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USA Today Reports on Economists' Study

Weather Catastrophes Influence Legislative Support for Environment

By Vige Barrie  |  Contact Ann Owen
Posted January 4, 2012
Tags Ann Owen Economics Emily Conover Environmental Politics Environmental Studies Faculty Hamilton In the News Julio Videras Public Policy Stephen Wu

An article titled “Study: Does enduring extreme weather make you vote liberal?,” appearing on the USA Today website on Dec. 30, reported on a study written by four Hamilton economists. Henry Platt Bristol Professor of Economics Ann Owen, Assistant Professor of Economics Emily Conover and Associate Professors of Economics Julio Videras and Stephen Wu co-authored the study, “Heat Waves, Droughts, and Preferences for Environmental Policy,”  (forthcoming issue of Journal of Policy Analysis and Management). The professors found that people who experience a weather catastrophe are much more inclined to support legislation about the environment, regardless of political affiliation and even when it restricts personal freedoms.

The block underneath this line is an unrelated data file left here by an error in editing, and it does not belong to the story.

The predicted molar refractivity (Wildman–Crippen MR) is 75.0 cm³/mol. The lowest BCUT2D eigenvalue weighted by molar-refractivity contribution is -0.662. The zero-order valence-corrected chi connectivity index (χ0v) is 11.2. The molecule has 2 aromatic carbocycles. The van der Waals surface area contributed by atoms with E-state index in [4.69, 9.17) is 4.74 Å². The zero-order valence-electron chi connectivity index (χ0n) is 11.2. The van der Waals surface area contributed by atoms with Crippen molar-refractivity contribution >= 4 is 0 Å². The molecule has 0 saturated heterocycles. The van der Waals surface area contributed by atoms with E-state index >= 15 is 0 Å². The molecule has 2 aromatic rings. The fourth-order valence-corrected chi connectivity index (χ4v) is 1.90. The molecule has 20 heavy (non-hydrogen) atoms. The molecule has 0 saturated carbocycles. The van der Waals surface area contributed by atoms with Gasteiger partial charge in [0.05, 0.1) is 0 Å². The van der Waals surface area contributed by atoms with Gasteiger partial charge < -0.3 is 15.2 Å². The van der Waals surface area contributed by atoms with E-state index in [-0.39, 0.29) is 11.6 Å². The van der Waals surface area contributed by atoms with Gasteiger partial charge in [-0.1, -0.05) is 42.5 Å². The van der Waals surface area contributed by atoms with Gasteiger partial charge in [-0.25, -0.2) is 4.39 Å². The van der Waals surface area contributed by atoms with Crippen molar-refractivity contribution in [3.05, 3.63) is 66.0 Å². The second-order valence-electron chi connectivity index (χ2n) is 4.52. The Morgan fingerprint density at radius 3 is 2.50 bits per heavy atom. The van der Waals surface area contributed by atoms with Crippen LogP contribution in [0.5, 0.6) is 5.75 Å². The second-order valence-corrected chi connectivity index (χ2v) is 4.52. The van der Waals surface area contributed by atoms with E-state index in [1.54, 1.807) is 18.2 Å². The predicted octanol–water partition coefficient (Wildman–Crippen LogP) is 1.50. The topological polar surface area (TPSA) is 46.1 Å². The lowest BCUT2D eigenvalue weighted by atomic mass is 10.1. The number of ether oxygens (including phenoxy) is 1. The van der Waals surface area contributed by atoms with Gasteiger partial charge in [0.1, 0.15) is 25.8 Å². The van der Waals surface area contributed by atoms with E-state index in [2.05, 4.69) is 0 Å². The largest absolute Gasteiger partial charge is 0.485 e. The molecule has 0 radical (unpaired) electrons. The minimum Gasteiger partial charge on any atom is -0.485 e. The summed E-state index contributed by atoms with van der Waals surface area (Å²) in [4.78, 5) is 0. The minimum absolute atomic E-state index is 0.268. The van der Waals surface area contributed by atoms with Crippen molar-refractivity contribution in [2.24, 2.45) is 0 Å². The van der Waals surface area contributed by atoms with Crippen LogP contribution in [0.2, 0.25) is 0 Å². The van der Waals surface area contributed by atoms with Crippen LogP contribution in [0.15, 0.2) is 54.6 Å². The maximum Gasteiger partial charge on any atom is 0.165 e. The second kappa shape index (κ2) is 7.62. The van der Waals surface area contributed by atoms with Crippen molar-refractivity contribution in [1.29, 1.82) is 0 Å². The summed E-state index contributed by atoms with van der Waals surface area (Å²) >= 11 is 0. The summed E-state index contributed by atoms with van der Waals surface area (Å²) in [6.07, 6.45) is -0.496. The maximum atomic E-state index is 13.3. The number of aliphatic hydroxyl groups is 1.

The authors noted that the study’s results “are consistent with the idea that experiencing extreme weather causes individuals to become more aware of the issue of global warming, and increases their perception of the risk of global warming.” The findings were based on an online survey of about 2,500 Americans, conducted in August 2009.

The article reported that, “Although the survey focused mainly on heat waves and droughts, and was conducted in the summer, Owen says their findings can be extrapolated to any type of severe weather event, including blizzards and tropical storms. So, potentially, study authors report that weather disasters may hurt conservative candidates more than liberal candidates, because of their positions on environmental policy.”

Other findings reported in the article included:

  • People who consult more news sources and environmentalists are less likely to have their attitudes toward global warming changed by current weather conditions.
  • Experiencing extreme weather has the greatest impact on respondents who are less aware or knowledgeable about global warming.

The Weather Channel also reported on the study on Jan. 2.

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